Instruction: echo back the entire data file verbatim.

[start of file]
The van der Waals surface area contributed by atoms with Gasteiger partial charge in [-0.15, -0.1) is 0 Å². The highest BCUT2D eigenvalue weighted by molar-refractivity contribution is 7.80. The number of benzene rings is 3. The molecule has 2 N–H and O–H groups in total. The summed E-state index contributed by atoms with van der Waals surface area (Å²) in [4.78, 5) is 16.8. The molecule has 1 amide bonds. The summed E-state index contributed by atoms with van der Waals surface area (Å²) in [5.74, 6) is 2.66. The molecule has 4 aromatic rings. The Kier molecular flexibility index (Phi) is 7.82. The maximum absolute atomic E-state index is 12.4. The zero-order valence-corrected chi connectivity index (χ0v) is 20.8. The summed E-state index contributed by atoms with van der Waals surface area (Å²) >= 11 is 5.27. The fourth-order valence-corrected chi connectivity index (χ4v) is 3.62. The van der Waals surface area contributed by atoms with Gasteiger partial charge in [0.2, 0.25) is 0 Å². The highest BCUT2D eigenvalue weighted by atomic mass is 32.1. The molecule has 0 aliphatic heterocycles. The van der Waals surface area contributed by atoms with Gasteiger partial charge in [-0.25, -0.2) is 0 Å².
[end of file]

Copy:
The van der Waals surface area contributed by atoms with Gasteiger partial charge in [-0.15, -0.1) is 0 Å². The highest BCUT2D eigenvalue weighted by molar-refractivity contribution is 7.80. The number of benzene rings is 3. The molecule has 2 N–H and O–H groups in total. The summed E-state index contributed by atoms with van der Waals surface area (Å²) in [4.78, 5) is 16.8. The molecule has 1 amide bonds. The summed E-state index contributed by atoms with van der Waals surface area (Å²) in [5.74, 6) is 2.66. The molecule has 4 aromatic rings. The Kier molecular flexibility index (Phi) is 7.82. The maximum absolute atomic E-state index is 12.4. The zero-order valence-corrected chi connectivity index (χ0v) is 20.8. The summed E-state index contributed by atoms with van der Waals surface area (Å²) >= 11 is 5.27. The fourth-order valence-corrected chi connectivity index (χ4v) is 3.62. The van der Waals surface area contributed by atoms with Gasteiger partial charge in [0.2, 0.25) is 0 Å². The highest BCUT2D eigenvalue weighted by atomic mass is 32.1. The molecule has 0 aliphatic heterocycles. The van der Waals surface area contributed by atoms with Gasteiger partial charge in [-0.25, -0.2) is 0 Å².